Prioritising positivity online

If you follow me on Twitter (@jailbirdstreet) you might have noticed that this year I’ve made a habit of starting each day with a positive tweet.

It’s a little experiment I’ve been conducting on myself. Late in 2018 I reflected on the negative influence of social media on my life and decided it would be healthier not to spend so much time there.

The negative effects of social media are much discussed, and include sleeplessness, bullying, social disconnection and envy. In my case, I often got sucked into a vortex of negativity and helplessness about all the horrors in the world. Constant stress damages the brain, and I knew that feeding my fear centre all that negativity was keeping me in a constant state of anxious arousal. 

I realised that I couldn’t entirely disconnect, as some people do. I need to be on social media for a number of reasons, including for work. I looked around for ways to minimise the negative effects and came across the work of Barbara Fredrickson and the idea of ‘prioritizing positivity’. In brief, her work shows us that positive emotions and experiences contribute to our health, wellbeing and resilience.

““Our day-to-day positive emotions function as nutrients for our overall wellbeing.  Today’s positive emotions do not simply exemplify today’s wellbeing, they also help to create next month’s increases in wellbeing.”

Just as we need to nourish our bodies with nutritious foods, we need to nourish our brains and spirits with positive emotion: joy, wonder, hope, contentment, happiness, cheer…and just as we need to make an effort to make sure we eat nutritious food, we need to make an effort to ensure we get positive emotions.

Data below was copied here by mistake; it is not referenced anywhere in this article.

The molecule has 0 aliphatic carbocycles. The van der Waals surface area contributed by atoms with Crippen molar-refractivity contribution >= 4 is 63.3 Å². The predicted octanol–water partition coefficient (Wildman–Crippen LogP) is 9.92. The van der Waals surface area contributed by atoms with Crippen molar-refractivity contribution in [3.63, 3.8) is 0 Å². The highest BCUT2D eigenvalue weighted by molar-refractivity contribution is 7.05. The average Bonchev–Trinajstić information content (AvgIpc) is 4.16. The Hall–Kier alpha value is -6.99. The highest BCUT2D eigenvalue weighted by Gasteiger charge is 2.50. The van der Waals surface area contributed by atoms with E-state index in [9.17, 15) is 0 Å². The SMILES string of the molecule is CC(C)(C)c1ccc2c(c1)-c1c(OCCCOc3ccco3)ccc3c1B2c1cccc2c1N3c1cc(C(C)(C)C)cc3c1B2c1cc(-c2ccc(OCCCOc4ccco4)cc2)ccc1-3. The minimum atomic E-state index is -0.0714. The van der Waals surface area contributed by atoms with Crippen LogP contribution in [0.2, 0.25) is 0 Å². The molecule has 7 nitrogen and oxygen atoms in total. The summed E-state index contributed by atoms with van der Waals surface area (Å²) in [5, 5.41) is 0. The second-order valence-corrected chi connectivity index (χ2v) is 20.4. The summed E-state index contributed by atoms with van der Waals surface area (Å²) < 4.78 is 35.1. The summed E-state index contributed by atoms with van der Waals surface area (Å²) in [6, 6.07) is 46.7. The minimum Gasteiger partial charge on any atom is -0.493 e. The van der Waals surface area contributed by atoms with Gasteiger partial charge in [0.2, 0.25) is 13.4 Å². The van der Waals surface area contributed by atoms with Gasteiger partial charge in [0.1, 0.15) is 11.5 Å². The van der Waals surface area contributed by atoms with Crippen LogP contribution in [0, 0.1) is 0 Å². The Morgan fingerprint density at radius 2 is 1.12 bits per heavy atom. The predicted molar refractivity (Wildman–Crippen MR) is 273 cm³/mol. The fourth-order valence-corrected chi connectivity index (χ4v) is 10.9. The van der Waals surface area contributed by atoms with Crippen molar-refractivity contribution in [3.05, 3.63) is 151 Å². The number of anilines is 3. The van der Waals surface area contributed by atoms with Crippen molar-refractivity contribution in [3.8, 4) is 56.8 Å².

“Everyone is busy these days, so much so that we can become too focused on our “to do” list. Prioritizing positivity means also having a “to feel” list and scheduling in time for activities that you know to be reliable elicitors of your own positive emotions.  For me it’s spending time with a friend, walking in nature, or creating a new recipe.”

I had already been prioritising positivity in my day: going for walks, doing things that make me laugh, singing along loudly (sorry neighbours) with my favourite songs…I decided to apply the theory to my social media activity. I set the bar pretty low: start each day with a positive tweet.

I was inspired by an Aboriginal man I’ve followed on Twitter for some time: in the way these things go, I know him as Koori Brotha (@mrngunnawal). He tweets beautiful, positive tweets every day, generating a warm oasis in the midst of the snark and sarcasm, along with a strong and diverse group of followers. Fredrickson talks about creating ‘micro-moments of love’ with other people, and it seemed to me his tweets and the reactions they got proved that it was possible to do that over social media.

After a solid couple of months of consistent practice, I’m convinced of the benefits. Forcing myself to think of something positive to say first thing every morning puts me in a good frame of mind to start the day. The interactions I have are increasing, and I notice I am more comfortable about expressing support, concern and compassion. I also find I’m less inclined to spend hours scrolling the depressing news.

If you find your social media diet is making you queasy, try adding some positivity into the mix. Amplify love!

amplify love
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Read more about Barbara Fredrickson’s work on positivity.